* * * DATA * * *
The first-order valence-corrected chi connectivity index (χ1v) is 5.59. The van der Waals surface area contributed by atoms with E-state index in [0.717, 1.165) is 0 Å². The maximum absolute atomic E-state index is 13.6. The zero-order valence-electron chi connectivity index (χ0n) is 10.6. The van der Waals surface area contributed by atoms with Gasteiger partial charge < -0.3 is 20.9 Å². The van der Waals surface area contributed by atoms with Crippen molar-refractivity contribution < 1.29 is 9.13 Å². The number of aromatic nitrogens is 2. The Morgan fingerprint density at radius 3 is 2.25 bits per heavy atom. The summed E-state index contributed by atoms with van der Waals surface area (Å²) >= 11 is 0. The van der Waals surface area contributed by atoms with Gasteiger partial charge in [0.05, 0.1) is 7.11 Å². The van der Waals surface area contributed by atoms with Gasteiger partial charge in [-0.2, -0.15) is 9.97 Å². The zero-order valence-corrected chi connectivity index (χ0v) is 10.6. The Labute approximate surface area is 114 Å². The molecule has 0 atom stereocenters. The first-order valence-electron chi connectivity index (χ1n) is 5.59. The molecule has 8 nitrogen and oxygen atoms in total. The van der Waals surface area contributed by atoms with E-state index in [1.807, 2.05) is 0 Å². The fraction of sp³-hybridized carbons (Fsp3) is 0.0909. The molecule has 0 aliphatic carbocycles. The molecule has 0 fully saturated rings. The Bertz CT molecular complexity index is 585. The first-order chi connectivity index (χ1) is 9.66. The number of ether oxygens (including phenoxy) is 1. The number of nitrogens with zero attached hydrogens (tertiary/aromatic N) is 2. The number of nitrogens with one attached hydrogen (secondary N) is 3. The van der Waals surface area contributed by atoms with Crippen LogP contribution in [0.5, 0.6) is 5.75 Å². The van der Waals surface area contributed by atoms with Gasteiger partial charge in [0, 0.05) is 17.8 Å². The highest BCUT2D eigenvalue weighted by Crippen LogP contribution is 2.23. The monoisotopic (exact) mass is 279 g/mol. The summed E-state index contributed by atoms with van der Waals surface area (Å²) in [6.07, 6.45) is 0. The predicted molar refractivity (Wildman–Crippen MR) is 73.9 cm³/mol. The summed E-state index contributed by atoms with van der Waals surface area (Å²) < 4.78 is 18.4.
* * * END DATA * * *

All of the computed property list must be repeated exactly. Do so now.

The first-order valence-corrected chi connectivity index (χ1v) is 5.59. The van der Waals surface area contributed by atoms with E-state index in [0.717, 1.165) is 0 Å². The maximum absolute atomic E-state index is 13.6. The zero-order valence-electron chi connectivity index (χ0n) is 10.6. The van der Waals surface area contributed by atoms with Gasteiger partial charge < -0.3 is 20.9 Å². The van der Waals surface area contributed by atoms with Crippen molar-refractivity contribution < 1.29 is 9.13 Å². The number of aromatic nitrogens is 2. The Morgan fingerprint density at radius 3 is 2.25 bits per heavy atom. The summed E-state index contributed by atoms with van der Waals surface area (Å²) >= 11 is 0. The van der Waals surface area contributed by atoms with Gasteiger partial charge in [0.05, 0.1) is 7.11 Å². The van der Waals surface area contributed by atoms with Gasteiger partial charge in [-0.2, -0.15) is 9.97 Å². The zero-order valence-corrected chi connectivity index (χ0v) is 10.6. The Labute approximate surface area is 114 Å². The molecule has 0 atom stereocenters. The first-order valence-electron chi connectivity index (χ1n) is 5.59. The molecule has 8 nitrogen and oxygen atoms in total. The van der Waals surface area contributed by atoms with E-state index in [1.807, 2.05) is 0 Å². The fraction of sp³-hybridized carbons (Fsp3) is 0.0909. The molecule has 0 aliphatic carbocycles. The molecule has 0 fully saturated rings. The Bertz CT molecular complexity index is 585. The first-order chi connectivity index (χ1) is 9.66. The number of ether oxygens (including phenoxy) is 1. The number of nitrogens with zero attached hydrogens (tertiary/aromatic N) is 2. The number of nitrogens with one attached hydrogen (secondary N) is 3. The van der Waals surface area contributed by atoms with Crippen LogP contribution in [0.5, 0.6) is 5.75 Å². The van der Waals surface area contributed by atoms with Gasteiger partial charge in [0, 0.05) is 17.8 Å². The highest BCUT2D eigenvalue weighted by Crippen LogP contribution is 2.23. The monoisotopic (exact) mass is 279 g/mol. The summed E-state index contributed by atoms with van der Waals surface area (Å²) in [6.07, 6.45) is 0. The predicted molar refractivity (Wildman–Crippen MR) is 73.9 cm³/mol. The summed E-state index contributed by atoms with van der Waals surface area (Å²) < 4.78 is 18.4.